Life and Love with the World's Worst Dog
John Grogan

From Publishers Weekly...
Labrador retrievers are generally considered even-tempered, calm and reliable;and then there's Marley, the subject of this delightful tribute to one Lab who doesn't fit the mold. Grogan, a columnist for the Philadelphia Inquirer, and his wife, Jenny, were newly married and living in West Palm Beach when they decided that owning a dog would give them a foretaste of the parenthood they anticipated. Marley was a sweet, affectionate puppy who grew into a lovably naughty, hyperactive dog. With a light touch, the author details how Marley was kicked out of obedience school after humiliating his instructor (whom Grogan calls Miss Dominatrix) and swallowed an 18-karat solid gold necklace (Grogan describes his gross but hilarious "recovery operation"). With the arrival of children in the family, Marley became so incorrigible that Jenny, stressed out by a new baby, ordered her husband to get rid of him; she eventually recovered her equilibrium and relented. Grogan's chronicle of the adventures parents and children (eventually three) enjoyed with the overly energetic but endearing dog is delivered with great humor.

SPOILER: sent in by Annie.

The book starts out with John Grogan reminiscing about his childhood dog.  This dog seemed perfect in every way and helped influence John to get another dog later on . . .

John and Jenny Grogan are a newly married couple.  They are both reporters and have recently bought a small house in Florida.  One day Jenny becomes depressed that she can’t keep their house plants alive and decides that they should get a dog in order for her to prepare for taking care of children.  John is a little confused by her reasoning, but agrees because they both like dogs anyway. 

After they find a good breeder, they choose the most rambunctious puppy of the litter.  They hope that the puppy will inherit its mother’s personality, as the father seems very wild. 

They take very good care of their new pet and learn, a little too late, that they may have made a mistake.  They name the dog Marley (after Bob Marley) and he the most excitable animal either of them has ever seen.  He jumps, he slobbers, he chews on everything, he swallows expensive jewelry.  They try to take him to obedience school but, he is so wild, that the teacher kicks him out.  Marley couldn’t care less and continues loving life and living it to the fullest.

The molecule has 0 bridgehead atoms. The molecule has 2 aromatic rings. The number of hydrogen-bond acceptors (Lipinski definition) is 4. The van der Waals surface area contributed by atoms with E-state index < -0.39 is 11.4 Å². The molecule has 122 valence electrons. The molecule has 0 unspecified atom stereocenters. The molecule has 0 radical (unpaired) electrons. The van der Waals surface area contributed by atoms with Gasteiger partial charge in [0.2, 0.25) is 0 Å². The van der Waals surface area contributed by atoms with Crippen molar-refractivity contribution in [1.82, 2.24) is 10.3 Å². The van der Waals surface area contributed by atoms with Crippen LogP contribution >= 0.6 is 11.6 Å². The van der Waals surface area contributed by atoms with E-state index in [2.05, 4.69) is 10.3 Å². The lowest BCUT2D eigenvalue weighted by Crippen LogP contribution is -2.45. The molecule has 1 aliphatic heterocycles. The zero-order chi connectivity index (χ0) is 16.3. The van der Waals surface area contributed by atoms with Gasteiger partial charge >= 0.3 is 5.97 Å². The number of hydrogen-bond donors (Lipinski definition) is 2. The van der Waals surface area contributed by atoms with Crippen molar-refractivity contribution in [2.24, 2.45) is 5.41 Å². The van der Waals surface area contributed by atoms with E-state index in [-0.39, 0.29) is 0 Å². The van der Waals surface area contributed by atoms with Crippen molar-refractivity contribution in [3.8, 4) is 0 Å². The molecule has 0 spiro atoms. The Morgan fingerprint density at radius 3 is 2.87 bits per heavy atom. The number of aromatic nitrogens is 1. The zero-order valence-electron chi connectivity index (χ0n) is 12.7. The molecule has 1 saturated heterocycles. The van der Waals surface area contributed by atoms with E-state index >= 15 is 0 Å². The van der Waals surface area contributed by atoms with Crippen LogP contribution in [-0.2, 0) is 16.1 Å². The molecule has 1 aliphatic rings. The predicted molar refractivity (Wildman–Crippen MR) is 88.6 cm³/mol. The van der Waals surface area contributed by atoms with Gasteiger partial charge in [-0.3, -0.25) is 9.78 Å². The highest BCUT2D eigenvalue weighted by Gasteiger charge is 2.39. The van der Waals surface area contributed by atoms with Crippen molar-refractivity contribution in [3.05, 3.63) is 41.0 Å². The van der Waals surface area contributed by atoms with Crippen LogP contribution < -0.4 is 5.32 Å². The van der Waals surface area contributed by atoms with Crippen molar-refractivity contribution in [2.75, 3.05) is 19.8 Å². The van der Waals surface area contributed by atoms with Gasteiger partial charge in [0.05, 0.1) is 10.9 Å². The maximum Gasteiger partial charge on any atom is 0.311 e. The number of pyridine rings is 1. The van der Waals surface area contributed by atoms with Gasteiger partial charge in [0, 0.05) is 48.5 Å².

John and Jenny soon start a family and Marley seems to fit right in.  Despite his destructive and excitable nature, he is very good with their children.  They are also happy to have him as a threat to those who could potentially hurt their family, as their neighborhood is getting less and less safe.  He protects and loves them while constantly disrupting their lives at the same time.

John tells various stories of the crazy things Marley does and how the family deals with them because they love him (for example, being cast in a movie and messing up almost every scene, and dragging a restaurant table down the street by his leash).  At one point, Jenny, in a postpartum depression, wants to get rid of Marley for good.  John works extremely hard to train Marley to be bearable and Jenny eventually comes out of her depression and accepts Marley again.

They are soon a family with three children.  John gets a new job and moves the family to Pennsylvania.  By this point we can see that Marley is starting to show signs of his age when he starts loosing some of his puppy energy.  John notices this as well, but the family never really thinks about it until Marley is put up in a boarding kennel and is discovered to have a twisted stomach – a very serious condition.  He miraculously recovers, but his health slowly gets worse.  His hearing is soon gone, his bladder is weak and his hips give out on him as well.  He is still the same puppy, getting into trouble whenever he can, but the family knows the end is near. 

One day Marley’s stomach twists again and John is forced to have him put to sleep.  The whole family is devastated.  They burry Marley in their backyard and John contemplates writing an article for his newspaper column about Marley.  Once this is accomplished, John receives hundreds of emails and voicemails at work from people who also have terribly behaved dogs but can’t stop loving them.

John takes a page or two to explain what Marley meant to him.  He does not compare the life of a dog to the life of a human, but he realizes that he was more sorrowful after Marley’s death than after the death of other people he had known.  Marley, although not a person, had been a good friend and would always be missed.  He discusses Marley’s love of life and how everyone should be just that happy.

The family moves on with their lives and, about 9 months after Marley’s death, John and Jenny decide to go take a look at a new dog.